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This is what I would like to do:

{
    ...
    if(condition)
        break;
    ...
}

This works for a loop. I would like something similar for a simple block of code. Is it possible?
Am I forced to use a "goto"?


I think such an extension of the break statement would have been a useful addition to C++11...

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4  
...or to refactor your code with more atomic functions. – Adriano Repetti Sep 7 '12 at 8:42
    
can you provide an example? – BЈовић Sep 7 '12 at 8:42
1  
If you would post more code, we could suggest a better solution than using goto or other tricks. – Steed Sep 7 '12 at 8:43
    
If you're actually considering goto, you need to refactor. – derpface Sep 7 '12 at 9:41
4  
put it in a function, and return. When people say "don't use goto", they don't mean "do the same thing you'd have done if you could use goto, but just rename the keyword to something else". They mean "restructure your code so you don't need to use goto" – jalf Sep 7 '12 at 10:00
up vote 4 down vote accepted

How about

do
{
    ...
    if(condition)
        break;
    ...
}
while (0);

I don't particularly like this style but I've seen it before. If refactoring is out of the question (could be for a massive block that can break a lot of stuff if changed), this is an option.

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5  
How is that better than a goto ? – MSalters Sep 7 '12 at 8:48
5  
@MSalters for one, it doesn't use a goto... – Luchian Grigore Sep 7 '12 at 8:49
2  
@LuchianGrigore I don't know, it works but in this case the trick is more confusing than a goto. At least with goto you know what happens and why, with do/while (I imagine his code isn't short here) when someone reads the code first thinks about a loop then he must understand the reason of a while(0)... – Adriano Repetti Sep 7 '12 at 9:42
1  
A goto would be much clearer than this rather cryptic contrivance, and though I can't speak for the great man himself, I'm pretty sure that Dijkstra would prefer it, too. Although he'd surely prefer a solution that avoided either :) – SSJ_GZ Sep 7 '12 at 9:54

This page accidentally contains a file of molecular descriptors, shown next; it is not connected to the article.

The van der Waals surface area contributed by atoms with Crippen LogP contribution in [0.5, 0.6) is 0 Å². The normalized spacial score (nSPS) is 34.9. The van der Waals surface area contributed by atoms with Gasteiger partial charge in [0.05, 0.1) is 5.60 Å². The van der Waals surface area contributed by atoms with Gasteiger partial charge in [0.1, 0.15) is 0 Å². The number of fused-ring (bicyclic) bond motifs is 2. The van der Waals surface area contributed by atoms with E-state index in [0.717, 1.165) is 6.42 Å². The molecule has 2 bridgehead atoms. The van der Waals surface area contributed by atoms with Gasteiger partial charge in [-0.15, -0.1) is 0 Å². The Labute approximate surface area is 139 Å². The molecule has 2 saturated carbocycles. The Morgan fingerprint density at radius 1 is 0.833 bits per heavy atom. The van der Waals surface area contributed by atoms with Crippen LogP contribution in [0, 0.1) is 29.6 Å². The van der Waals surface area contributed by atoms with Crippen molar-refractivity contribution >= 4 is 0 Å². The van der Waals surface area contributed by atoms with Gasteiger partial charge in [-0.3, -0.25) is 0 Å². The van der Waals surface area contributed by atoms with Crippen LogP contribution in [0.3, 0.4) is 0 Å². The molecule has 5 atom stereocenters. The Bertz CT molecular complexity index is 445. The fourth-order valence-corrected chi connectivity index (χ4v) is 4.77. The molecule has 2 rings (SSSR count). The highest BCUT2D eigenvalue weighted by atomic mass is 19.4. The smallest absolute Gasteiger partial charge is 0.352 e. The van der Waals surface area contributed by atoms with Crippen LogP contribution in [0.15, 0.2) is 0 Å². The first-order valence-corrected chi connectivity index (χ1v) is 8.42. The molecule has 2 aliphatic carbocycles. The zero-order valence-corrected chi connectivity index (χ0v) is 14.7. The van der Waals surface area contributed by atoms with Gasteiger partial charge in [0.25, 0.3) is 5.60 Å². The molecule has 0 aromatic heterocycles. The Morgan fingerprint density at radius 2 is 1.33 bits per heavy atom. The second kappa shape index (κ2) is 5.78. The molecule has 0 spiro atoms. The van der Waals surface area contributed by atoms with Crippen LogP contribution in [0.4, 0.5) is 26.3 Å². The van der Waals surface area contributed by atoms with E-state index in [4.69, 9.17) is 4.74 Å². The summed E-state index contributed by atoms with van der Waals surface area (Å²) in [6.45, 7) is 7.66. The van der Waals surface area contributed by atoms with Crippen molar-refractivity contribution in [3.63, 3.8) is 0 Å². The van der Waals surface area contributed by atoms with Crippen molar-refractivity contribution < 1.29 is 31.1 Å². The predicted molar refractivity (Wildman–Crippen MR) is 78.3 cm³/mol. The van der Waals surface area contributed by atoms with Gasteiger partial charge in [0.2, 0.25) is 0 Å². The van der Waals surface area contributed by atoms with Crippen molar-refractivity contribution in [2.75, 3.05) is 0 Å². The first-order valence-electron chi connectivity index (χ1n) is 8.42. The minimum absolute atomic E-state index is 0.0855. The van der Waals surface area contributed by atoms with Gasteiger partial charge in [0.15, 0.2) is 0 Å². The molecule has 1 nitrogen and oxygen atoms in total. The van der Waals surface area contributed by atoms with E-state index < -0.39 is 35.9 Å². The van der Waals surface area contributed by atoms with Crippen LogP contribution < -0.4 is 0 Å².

This one:

{
    // ...

    if (!condition)
    {
        // ...
    }
}

This will avoid goto to jump out of a block of code.

share|improve this answer
1  
I agree with you, but in my case most of the code would have to be moved inside a further if block. Stylistically it would be better to be able to jump out of the block if the condition is true. – Pietro Sep 7 '12 at 9:01
    
ya this is simple way of doing and more importent is understandability of your code than to be stylish. To be stylish reffer Luchian Grigore's code it has no goto statement. :) – Charan Pai Sep 7 '12 at 9:38

Here just some additional possibilities:

for(..)
{
    continue;//next loop iteration
}

void mymethod()
{
    ...
    return;
    ...
}

Probably you should create sub-methods for the problematic block of code were you wanted to use goto and leave the block of code by the usage of return.

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These cases aren't answering the question because they aren't simple blocks of code – Edwin Rodríguez Dec 16 '15 at 22:18
    
Sometimes the question itself is part of the problem. Re-factoring the code in order to use sub-routines, instead of leaving a code-block probably would be the cleanest solution. So there would be no need any more to leave a specific code-block. – Alex Dec 18 '15 at 10:11

Here's one way:

switch(0) {
default:
    /* code */
    if (cond) break;
    /* code */
}

(please never do this)

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In C++11 the best way to achieve this is use a anonymous lambda function and replacing break with return

[&](){
    ...
    if(condition)
        return;
    ...
 }();

Note that [&] captures all variables by reference, if you don't use any just replace it with []

share|improve this answer
1  
Nice. However that return is misleading, because what the code is intended to do is effectively a break. – Pietro Dec 17 '15 at 14:20
    
@Pietro You right!. Moreover, the main limitation of this method is that it can't return in the same way that a block does. If you need that your block to return then the do while solution is the right one. – Edwin Rodríguez Dec 17 '15 at 14:23

"I would like something similar for a simple block of code."

Use return after a condition is met, and return control back to the caller.

void MyWorkerClass::doWork(Item & workItem) {
    // ...
    if(noMoreWorkToDo)
        return;
    // ...
}
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